This was my first wheelchair. I purchased it while living in Alaska. It was a good chair, and it took me to many places. With this chair I was able to go shopping with Will. I was able to go to church. It took me to people's houses for visits. It took me around the Alaska Sea Life Center in Seward, and it took me around the Georgia Aquarium. It took me to and from the hospital when my son was born. It came with us on our 5,000 mile move from Alaska to Georgia. On the long trip it took me in and out of hotels, in and out of roadhouses, through vineyards and orchards in British Columbia, on a ride through Badlands National Park, and out to see Mount Rushmore. It has taken me to the swimming pool, and it took me to Cow Appreciation Day a couple of years ago (costume included!). I have a lot of memories of good times had because I had a wheelchair to take me and someone to push me.
Now I have a newer wheelchair that better suits my current needs. My old one was rarely used anymore. I did still use it occasionally, but I couldn't say that I truly NEEDED a second wheelchair.
I know that there is someone out there who needs my old wheelchair more than I do. I remember reading about Wheels for the World, a ministry by Joni and Friends, and I wanted to give my old wheelchair to them. They take old wheelchairs, fix them up, and bring them to individuals in foreign countries who don't have access to wheelchairs and other mobility aids. These items that we consider a necessity, they consider a luxury.
In the book, When God Weeps, one of the chapters shared about a wheelchair outreach trip to Africa. Here is an excerpt from the book that shares a little about that trip:
We westerners sat upright on benches, facing the ragtag crowd. "And now, Christian brothers and sisters," shouted the pastor, "let us give a warm welcome to our most gracious friends from America who have traveled very far to bring us wheelchairs and Bibles!" Cheers erupted; then, a welcome song. The full rich drone of African harmony twisted my heart, and tears fell freely as we listened to the disabled people applaud each other's testimonies and to the readings of Scripture. A half hour of constant praise passed easily, and then I was asked to speak.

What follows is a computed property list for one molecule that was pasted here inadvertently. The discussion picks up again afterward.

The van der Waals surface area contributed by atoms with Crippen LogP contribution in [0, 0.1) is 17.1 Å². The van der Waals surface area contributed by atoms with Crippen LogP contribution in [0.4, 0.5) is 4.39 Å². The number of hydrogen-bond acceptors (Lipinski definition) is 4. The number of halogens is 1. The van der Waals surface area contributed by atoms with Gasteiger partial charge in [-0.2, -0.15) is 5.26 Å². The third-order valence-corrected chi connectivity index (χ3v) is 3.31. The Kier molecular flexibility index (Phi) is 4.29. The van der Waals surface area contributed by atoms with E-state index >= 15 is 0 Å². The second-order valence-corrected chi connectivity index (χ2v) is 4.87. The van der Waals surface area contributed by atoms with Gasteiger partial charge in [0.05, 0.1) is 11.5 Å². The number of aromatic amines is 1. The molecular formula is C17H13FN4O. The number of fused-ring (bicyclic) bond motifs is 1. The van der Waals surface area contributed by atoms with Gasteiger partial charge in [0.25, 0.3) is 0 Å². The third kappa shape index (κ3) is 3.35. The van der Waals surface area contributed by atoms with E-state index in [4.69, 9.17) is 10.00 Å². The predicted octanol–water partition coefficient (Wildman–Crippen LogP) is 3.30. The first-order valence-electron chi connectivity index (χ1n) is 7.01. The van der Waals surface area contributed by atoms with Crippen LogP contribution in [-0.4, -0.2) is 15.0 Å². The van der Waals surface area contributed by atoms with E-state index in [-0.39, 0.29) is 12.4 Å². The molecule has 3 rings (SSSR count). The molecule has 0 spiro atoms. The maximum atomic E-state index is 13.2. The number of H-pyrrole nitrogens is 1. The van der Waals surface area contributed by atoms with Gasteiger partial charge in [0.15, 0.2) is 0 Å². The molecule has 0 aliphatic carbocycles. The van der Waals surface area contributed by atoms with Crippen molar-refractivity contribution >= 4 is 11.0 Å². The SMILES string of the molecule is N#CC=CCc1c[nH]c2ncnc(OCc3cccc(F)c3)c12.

"Thank you, friends, for welcoming us," I said as I wheeled into a clearing on the sidewalk. My JAF friend pushed a wheelchair-gift alongside of me. "God is good!" someone shouted as the first child was placed into it. Another chair, another disabled person. Hands began clapping in rhythm as a flow of crutches and wheelchairs were passed from our group to theirs. More syncopated clapping, loud and snappy. Ama bobbed her head in time, beaming a proud smile as she rubbed her stumps on the leather armrests of her chair. The teenage boys with polio started a dance in the clearing."Look," I said to a team member, "even the people who know there aren't enough wheelchairs to go around - they are so happy for those who get something."
The rising moon was lightening the eastern edge of the night. As we readied to leave the slums, the Africans bid us farewell with one more song:Because He lives, I can face tomorrow.Because He lives, all fear is gone.Because I know, I know He holds the future;And life is worth the living just because He lives!Is it the neon glare? I wondered, as I squinted at their smiles. No. It was joy out of this world.My pastor friend lit the way back to the van. As we jostled across the street, my thoughts were jumbled. So much gladness in the midst of misery. Joy, like a fresh daisy, sprouting up from manure."What happens to Ama when it rains? Who takes care of her?" I asked.The glow of the flashlight gave a sheen to his smile, "God takes care of her."Oppressive heat. People penniless. A girl with no hands, no legs to walk, no bed, and not even a fan, living on concrete. It doesn't sound like God's doing a very good job. I recall hearing something; a boy who lived in a box by the trash heap said, "You westerners are the ones we can't understand. God has given you so much, you have been so blessed...why are so many people in your country so unhappy?"From When God Weeps, chapter one.
Just last week a man from Wheels for the World came to pick up my wheelchair. It will be fixed up and brought to someone in a foreign country who is in need of one. I am excited to have the opportunity to share my wheelchair. It has taken me many places. It has traveled from Alaska to Georgia to Kentucky, and now it will travel to a foreign country to be given to someone else. I hope that someday in heaven I will be able to meet the person who receives my wheelchair and hear how they were blessed by it. How exciting that will be! I will ask him or her to run through a garden with me or do cartwheels down the streets of gold on the new earth. We won't need our wheelchairs anymore because we will be made new! Exciting indeed!